In our previous blog post, we built the Llama LLM with PyTorch Lightning, with Weights & Biases for experiment tracking and Hydra for configuration management.

Now, we turn our attention to Llama 2, the successor to Llama. Let's look at the differences:

**Dataset**: Llama2 benefits from a 40% increase in training data.**Context Length**: Trained with a 4096 token context length, up from 2048.**Attention Mechanism**: An architectural evolution from Multi-head Attention (MHA) to Grouped-Query Attention (GQA).

Apart from the switch to GQA, the architecture remains untouched. Thus, much of our Llama codebase remains applicable, sparing only the attention block.

### Understanding the Grouped-Query Attention Block

Let's now see what the new Grouped-Query Attention block (`GQALlamaBlock`

) looks like and break down the code:

```
class GQALlamaBlock(nn.Module):
def __init__(
self,
embedding_size: int,
context_len: int,
causal_attention: bool,
n_heads: int,
n_groups:int,
swiglu_d_multiplier: float
):
super().__init__()
self.embedding_size = embedding_size
self.causal_attention = causal_attention
self.n_heads = n_heads
self.n_groups = n_groups
assert self.n_heads % self.n_groups == 0, f"Number of heads ({self.n_heads}) must be divisable by the number of groups ({self.n_groups})"
self.group_size = self.n_heads // self.n_groups
assert self.embedding_size % self.n_heads == 0, f"Embedding size ({self.embedding_size}) must be divisable by the number of heads ({self.n_heads})"
self.head_dim = self.embedding_size // self.n_heads
self.R = get_rotary_matrix(context_len=context_len, embedding_dim=self.head_dim)
self.rms = RMSnorm(size=embedding_size)
self.ff_q = nn.Linear(embedding_size, embedding_size, bias=False)
kv_embedding_size = self.head_dim * self.n_groups
self.ff_k = nn.Linear(embedding_size, kv_embedding_size, bias=False)
self.ff_v = nn.Linear(embedding_size, kv_embedding_size, bias=False)
# In Llama paper swiglu_d_multiplier = 2/3 * 4
swiglu_size = int(swiglu_d_multiplier * embedding_size)
self.fc1 = nn.Linear(embedding_size, swiglu_size)
self.activation = SwiGLU(size=swiglu_size)
self.fc2 = nn.Linear(swiglu_size, embedding_size)
def forward(self, x):
input_shape = x.shape
q_resize = (x.shape[0], x.shape[1], self.n_heads, self.head_dim)
kv_resize = (x.shape[0], x.shape[1], self.n_groups, self.head_dim)
x_res = x
x = self.rms(x) # pre-normalization
query = self.ff_q(x).reshape(q_resize)
key = self.ff_k(x).reshape(kv_resize)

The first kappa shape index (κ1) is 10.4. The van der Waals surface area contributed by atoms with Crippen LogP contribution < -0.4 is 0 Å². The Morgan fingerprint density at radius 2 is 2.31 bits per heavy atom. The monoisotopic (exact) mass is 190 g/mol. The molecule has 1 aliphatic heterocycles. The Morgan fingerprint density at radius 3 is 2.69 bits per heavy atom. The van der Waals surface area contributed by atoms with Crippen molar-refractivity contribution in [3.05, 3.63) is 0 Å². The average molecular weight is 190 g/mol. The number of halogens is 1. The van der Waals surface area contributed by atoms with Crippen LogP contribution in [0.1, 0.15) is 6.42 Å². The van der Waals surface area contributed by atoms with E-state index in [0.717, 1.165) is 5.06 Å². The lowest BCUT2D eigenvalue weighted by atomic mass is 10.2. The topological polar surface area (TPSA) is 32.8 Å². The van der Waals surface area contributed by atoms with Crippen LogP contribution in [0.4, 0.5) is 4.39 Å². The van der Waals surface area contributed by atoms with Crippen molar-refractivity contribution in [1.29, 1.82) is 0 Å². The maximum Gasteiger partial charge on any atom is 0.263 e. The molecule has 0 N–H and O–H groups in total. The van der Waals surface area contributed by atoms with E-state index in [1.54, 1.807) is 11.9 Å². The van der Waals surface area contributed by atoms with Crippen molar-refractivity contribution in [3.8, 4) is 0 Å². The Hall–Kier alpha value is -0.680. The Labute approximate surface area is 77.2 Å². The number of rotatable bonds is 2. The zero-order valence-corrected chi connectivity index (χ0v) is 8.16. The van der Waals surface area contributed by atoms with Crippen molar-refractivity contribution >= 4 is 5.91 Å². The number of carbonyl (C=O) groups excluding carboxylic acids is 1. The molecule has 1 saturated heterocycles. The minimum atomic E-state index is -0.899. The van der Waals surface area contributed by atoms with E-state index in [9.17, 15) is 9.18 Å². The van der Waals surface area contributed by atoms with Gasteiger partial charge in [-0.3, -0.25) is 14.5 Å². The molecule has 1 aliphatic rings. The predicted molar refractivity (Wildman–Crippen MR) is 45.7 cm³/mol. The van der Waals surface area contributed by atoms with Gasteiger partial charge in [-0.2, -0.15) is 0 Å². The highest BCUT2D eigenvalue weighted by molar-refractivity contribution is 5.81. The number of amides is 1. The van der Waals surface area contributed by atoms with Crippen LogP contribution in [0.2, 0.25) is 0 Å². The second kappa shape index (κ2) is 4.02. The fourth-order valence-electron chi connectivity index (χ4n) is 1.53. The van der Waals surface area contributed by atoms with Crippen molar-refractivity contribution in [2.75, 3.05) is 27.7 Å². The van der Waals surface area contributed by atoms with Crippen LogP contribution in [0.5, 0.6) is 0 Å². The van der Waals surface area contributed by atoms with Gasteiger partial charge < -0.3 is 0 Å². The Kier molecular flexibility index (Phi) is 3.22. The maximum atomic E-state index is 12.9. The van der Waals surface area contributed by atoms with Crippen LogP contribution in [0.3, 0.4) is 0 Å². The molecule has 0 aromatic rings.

value = self.ff_v(x).reshape(kv_resize)
# Apply rotation to query and key, separatly for each head
R_matrix = self.R[:input_shape[1], :, :].to(query.device)
query_rot = torch.einsum('bhld,ldd->bhld', query.permute(0,2,1,3), R_matrix)
key_rot = torch.einsum('bgdl,ldd->bgdl', key.permute(0,2,3,1), R_matrix)
query_rot = query_rot.reshape(input_shape[0], self.group_size, self.n_groups, input_shape[1], self.head_dim)
score = torch.einsum('bsgld, bgdp->bsglp', query_rot, key_rot)
if self.causal_attention:
score += causal_mask(size=score.shape, device=score.device)
score = score / torch.sqrt(torch.tensor(self.head_dim))
attention = torch.softmax(score, dim=-1)
x = torch.einsum('bsgpl,bgld->bsgpd', attention, value.permute(0,2,1,3))
x = x.reshape(input_shape[0], self.group_size*self.n_groups, input_shape[1], self.head_dim)
x = x.permute(0, 2, 1, 3).reshape(input_shape)
x += x_res
x_res = x
x = self.rms(x)
x = self.fc1(x)
x = self.activation(x)
x = self.fc2(x)
return x + x_res
```

**Initialization**: The constructor sets up the block, ensuring the number of heads is divisible by the number of groups and the embedding size by the number of heads.**Matrices and Normalization**:`get_rotary_matrix`

generates a rotary position embedding matrix, while`RMSnorm`

is used for layer normalization, both carried over from Llama.**Group-aware Feedforward (New!)**:`ff_q`

,`ff_k`

, and`ff_v`

are linear layers for transforming inputs into queries, keys, and values, respectively. These are reshaped according to the number of heads and groups. The output size of`ff_q`

is \(d \cdot h\), and`ff_k`

and`ff_v`

are \(d \cdot g\), where \(d\) is the dimensionality of each head/group, \(h\) is the number of heads, and \(g\) is the number of groups.**SwiGLU Activation**: A SwiGLU-based feedforward network with a custom size determined by`swiglu_d_multiplier`

is employed.

**The Forward Pass:**

During the forward pass, the method reshapes queries, keys, and values, and applies the rotary embeddings separately to each head. This rotation aligns the attention mechanism with the relative position information.

Again, most components are the same as we sow in `MHALlamaBlock`

in Llama. Let's focus on the main differences, all done with the magic of

`reshape`

and `torch.einsum`

!

**Calculating Attention Scores**:`query_rot = query_rot.reshape( input_shape[0], self.group_size, self.n_groups, input_shape[1], self.head_dim ) score = torch.einsum('bsgld, bgdp->bsglp', query_rot, key_rot)`

The first line reshapes the rotated query to prepare it for attention score calculation.

`input_shape[0]`

is the batch size`self.group_size`

is the size of each group within the heads. This is derived by dividing the total number of heads by the number of groups (`n_heads / n_groups`

).`self.n_groups`

is the number of groups that the heads are divided into.`input_shape[1]`

is the sequence length.`self.head_dim`

is the dimensionality of each head.